1999 - Andrew Miller, Ingenious Pain Michael Cunningham (born November 6, 1952) is an award-winning American writer/novelist, best known for his 1998 novel The Hours. ... Alice McDermott is Johns Hopkins Universitys Writer-in-Residence. ... Toni Morrison (born February 18, 1931) is one of the most prominent authors in world literature, having won the Nobel Prize in Literature in 1993. ... Philip Milton Roth (born March 19, 1933) is an American novelist who is best known for his sexually explicit comedic novel Portnoys Complaint (1969) and for his late-90s trilogy comprising the Pulitzer Prize-winning American Pastoral (1997), I Married a Communist (1998), and The Human Stain (2000). ... 1999 is a common year starting on Friday of the Common Era, and was designated the International Year of Older Persons by the United Nations. ... Famous people named Andrew Miller include: Andrew Miller (politician) Andrew Miller (novelist) Andrew Miller (rugby player) This is a disambiguation page — a navigational aid which lists other pages that might otherwise share the same title. ...

Others Short Listed:

1998 - Herta Muller, The Grand of Green Plums Jim Crace (born March 1, 1946 in Hertfordshire, England) is a contemporary English writer. ... Don DeLillo (born November 20, 1936) is an American author best known for his novels, which paint detailed portraits of American life in the late 20th and early 21st centuries. ... Ian McEwan (born June 21, 1948) is a British novelist, sometimes nicknamed Ian Macabre because of the nature of his work. ... Haruki Murakami Haruki Murakami (村上春樹 Murakami Haruki; born January 12, 1949) is a popular contemporary Japanese writer and translator. ... Cynthia Ozick (b. ... 1998 is a common year starting on Thursday of the Gregorian calendar, and was designated the International Year of the Ocean. ...

Others Short Listed:

1997 - Javier Marias, A Heart So White Margaret Atwood Margaret Eleanor Peggy Atwood (born November 18, 1939) is a novelist, poet, literary critic, and a pioneer of Canadian womens writing. ... André Brink (born 1935 in Vrede) is a South African novelist. ... Jamaica Kincaid (b. ... Lawrence Norfolk, a British novelist, produces complex plots seething with detail, largely in historical settings. ... Graham Swift (born May 4, 1949) is a well-known British author. ... Guy Clarence Vanderhaeghe (born April 5, 1951) is a Canadian fiction author from Esterhazy, Saskatchewan. ... 1997 is a common year starting on Wednesday of the Gregorian calendar. ... Javier Marías, (born September 20, 1951), is a Spanish novelist, translator and columnist. ...

Others Short Listed:

1996 - David Malouf, Remembering Babylon Sherman Joseph Alexie, Jr. ... Rohinton Mistry (born July 3, 1952) is a Parsee author. ... Antonio Tabucchi (born September 23, 1943 in Pisa, Italy) is a famous Italian writer. ... Lars Gustafsson (born May 17, 1936) is a Swedish, poet, novelist and scholar. ... Alan Warner is the Scottish author of four novels and several short stories. ... Morvern Callar was the debut novel by Scottish author Alan Warner, first published in 1995 (ISBN 0-09-958611-8). ... 1996 is a leap year starting on Monday of the Gregorian calendar, and was designated the International Year for the Eradication of Poverty. ... David Malouf (born March 20, 1934) is an Australian writer whose themes encompass Australian history and the Australian landscape. ...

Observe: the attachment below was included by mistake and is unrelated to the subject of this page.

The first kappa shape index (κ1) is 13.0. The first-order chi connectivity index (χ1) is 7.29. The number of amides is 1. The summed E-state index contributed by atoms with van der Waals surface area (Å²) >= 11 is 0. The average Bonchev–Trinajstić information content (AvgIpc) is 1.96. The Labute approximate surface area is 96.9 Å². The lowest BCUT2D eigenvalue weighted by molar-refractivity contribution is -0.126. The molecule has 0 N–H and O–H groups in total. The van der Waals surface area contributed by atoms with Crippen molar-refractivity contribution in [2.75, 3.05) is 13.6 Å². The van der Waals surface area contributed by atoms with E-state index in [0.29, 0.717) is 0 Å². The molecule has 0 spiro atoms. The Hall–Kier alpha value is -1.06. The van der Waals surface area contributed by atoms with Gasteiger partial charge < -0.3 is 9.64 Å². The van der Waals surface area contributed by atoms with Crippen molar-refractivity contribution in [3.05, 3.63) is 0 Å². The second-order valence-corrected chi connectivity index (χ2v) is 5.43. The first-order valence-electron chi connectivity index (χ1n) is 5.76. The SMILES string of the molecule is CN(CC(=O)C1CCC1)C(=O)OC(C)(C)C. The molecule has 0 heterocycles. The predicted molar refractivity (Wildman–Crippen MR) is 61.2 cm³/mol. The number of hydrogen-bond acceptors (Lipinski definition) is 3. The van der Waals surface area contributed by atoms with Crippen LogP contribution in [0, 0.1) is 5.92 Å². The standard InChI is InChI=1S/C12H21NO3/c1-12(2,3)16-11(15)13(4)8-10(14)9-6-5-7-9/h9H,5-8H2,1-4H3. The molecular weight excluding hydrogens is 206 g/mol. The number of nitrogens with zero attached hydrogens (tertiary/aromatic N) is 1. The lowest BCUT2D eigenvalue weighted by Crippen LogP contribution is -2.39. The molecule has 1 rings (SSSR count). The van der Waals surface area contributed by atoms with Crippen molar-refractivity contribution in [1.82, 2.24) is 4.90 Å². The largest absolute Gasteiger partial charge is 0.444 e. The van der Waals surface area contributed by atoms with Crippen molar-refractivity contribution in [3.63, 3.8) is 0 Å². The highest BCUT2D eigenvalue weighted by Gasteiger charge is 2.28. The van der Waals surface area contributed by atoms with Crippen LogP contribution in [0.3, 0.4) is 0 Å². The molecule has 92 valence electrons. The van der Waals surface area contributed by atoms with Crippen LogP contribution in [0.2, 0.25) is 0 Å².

Others Short Listed:

John Banville is an Irish novelist, born December 8, 1945 in Wexford. ... Sir V.S. Naipaul Sir Vidiadhar Surajprasad Naipaul (born August 17, 1932), better known as V. S. Naipaul, is a British novelist of Hindu heritage and East Indian ethnicity from Chaguanas, Trinidad and Tobago in the Caribbean, which was then a British colony. ... José Saramago (born November 16, 1922, Azinhaga, Portugal) is a writer, playwright, and journalist. ... Jane Urquhart (born June 21, 1949) is a Canadian author. ...

External Link

  • [1] The official website.
  • Most honored books of the International IMPAC Dublin Literary Award shortlists

  Results from FactBites:
Barnes & Noble.com Awards (172 words)
The International IMPAC Dublin Literary Award is presented annually to a work of fiction that has made a lasting contribution to excellence in world literature.
The award is international in scope, with representatives from all over the world participating in the nominating and judging processes.
The aim of the award is to recognize the contribution of great literature to society and to cultivate awareness of the range, diversity, and quality of authors from very different countries and environments.
IMPAC Dublin Literary Award (264 words)
In 1996 this literary prize of IR£100,000 (now €100,000) was awarded for the first time for an important work of fiction written and published in the English language, or written in a language other than English and published in an English translation.
For IMPAC, this award was one step toward its anticipated "long and satisfying partnership with Dublin as an international base for IMPAC," in the words of Chairman Irwin, whose company’s European headquarters are located in Dublin.
IMPAC is the world’s largest pro-ductivity enhancement company, with over 300 projects being managed annually in more than 50 countries.
  More results at FactBites »